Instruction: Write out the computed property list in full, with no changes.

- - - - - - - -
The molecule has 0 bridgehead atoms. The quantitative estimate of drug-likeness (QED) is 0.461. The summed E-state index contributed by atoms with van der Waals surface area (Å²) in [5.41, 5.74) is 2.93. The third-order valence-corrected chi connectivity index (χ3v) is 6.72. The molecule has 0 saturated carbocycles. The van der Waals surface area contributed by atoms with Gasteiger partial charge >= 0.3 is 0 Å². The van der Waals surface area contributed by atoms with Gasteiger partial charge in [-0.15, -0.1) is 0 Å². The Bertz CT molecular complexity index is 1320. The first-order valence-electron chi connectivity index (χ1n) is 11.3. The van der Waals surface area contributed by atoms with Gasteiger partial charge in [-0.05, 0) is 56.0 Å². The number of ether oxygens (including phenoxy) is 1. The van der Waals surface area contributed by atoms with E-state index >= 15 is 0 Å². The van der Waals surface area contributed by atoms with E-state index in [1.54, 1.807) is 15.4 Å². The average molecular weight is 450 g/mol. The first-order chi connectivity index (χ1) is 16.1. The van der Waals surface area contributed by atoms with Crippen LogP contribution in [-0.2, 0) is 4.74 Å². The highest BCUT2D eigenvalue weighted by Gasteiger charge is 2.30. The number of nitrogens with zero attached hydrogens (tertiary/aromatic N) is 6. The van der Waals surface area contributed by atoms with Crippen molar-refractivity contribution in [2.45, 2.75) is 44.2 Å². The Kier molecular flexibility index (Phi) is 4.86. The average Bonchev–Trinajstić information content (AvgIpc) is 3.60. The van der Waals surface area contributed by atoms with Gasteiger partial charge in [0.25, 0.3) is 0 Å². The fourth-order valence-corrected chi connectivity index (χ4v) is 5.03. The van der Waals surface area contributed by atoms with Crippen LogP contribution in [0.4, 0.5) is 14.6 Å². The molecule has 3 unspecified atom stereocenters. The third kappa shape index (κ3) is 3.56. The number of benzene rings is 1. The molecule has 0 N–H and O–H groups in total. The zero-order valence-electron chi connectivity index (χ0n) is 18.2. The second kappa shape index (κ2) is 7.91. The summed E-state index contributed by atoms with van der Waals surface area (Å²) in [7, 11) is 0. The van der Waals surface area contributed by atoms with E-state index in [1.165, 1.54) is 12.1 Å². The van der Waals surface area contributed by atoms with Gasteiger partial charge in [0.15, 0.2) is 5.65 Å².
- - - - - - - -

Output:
The molecule has 0 bridgehead atoms. The quantitative estimate of drug-likeness (QED) is 0.461. The summed E-state index contributed by atoms with van der Waals surface area (Å²) in [5.41, 5.74) is 2.93. The third-order valence-corrected chi connectivity index (χ3v) is 6.72. The molecule has 0 saturated carbocycles. The van der Waals surface area contributed by atoms with Gasteiger partial charge >= 0.3 is 0 Å². The van der Waals surface area contributed by atoms with Gasteiger partial charge in [-0.15, -0.1) is 0 Å². The Bertz CT molecular complexity index is 1320. The first-order valence-electron chi connectivity index (χ1n) is 11.3. The van der Waals surface area contributed by atoms with Gasteiger partial charge in [-0.05, 0) is 56.0 Å². The number of ether oxygens (including phenoxy) is 1. The van der Waals surface area contributed by atoms with E-state index >= 15 is 0 Å². The van der Waals surface area contributed by atoms with E-state index in [1.54, 1.807) is 15.4 Å². The average molecular weight is 450 g/mol. The first-order chi connectivity index (χ1) is 16.1. The van der Waals surface area contributed by atoms with Crippen LogP contribution in [-0.2, 0) is 4.74 Å². The highest BCUT2D eigenvalue weighted by Gasteiger charge is 2.30. The number of nitrogens with zero attached hydrogens (tertiary/aromatic N) is 6. The van der Waals surface area contributed by atoms with Crippen molar-refractivity contribution in [2.45, 2.75) is 44.2 Å². The Kier molecular flexibility index (Phi) is 4.86. The average Bonchev–Trinajstić information content (AvgIpc) is 3.60. The van der Waals surface area contributed by atoms with Gasteiger partial charge in [0.25, 0.3) is 0 Å². The fourth-order valence-corrected chi connectivity index (χ4v) is 5.03. The van der Waals surface area contributed by atoms with Crippen LogP contribution in [0.4, 0.5) is 14.6 Å². The molecule has 3 unspecified atom stereocenters. The third kappa shape index (κ3) is 3.56. The number of benzene rings is 1. The molecule has 0 N–H and O–H groups in total. The zero-order valence-electron chi connectivity index (χ0n) is 18.2. The second kappa shape index (κ2) is 7.91. The summed E-state index contributed by atoms with van der Waals surface area (Å²) in [7, 11) is 0. The van der Waals surface area contributed by atoms with E-state index in [1.165, 1.54) is 12.1 Å². The van der Waals surface area contributed by atoms with Gasteiger partial charge in [0.15, 0.2) is 5.65 Å².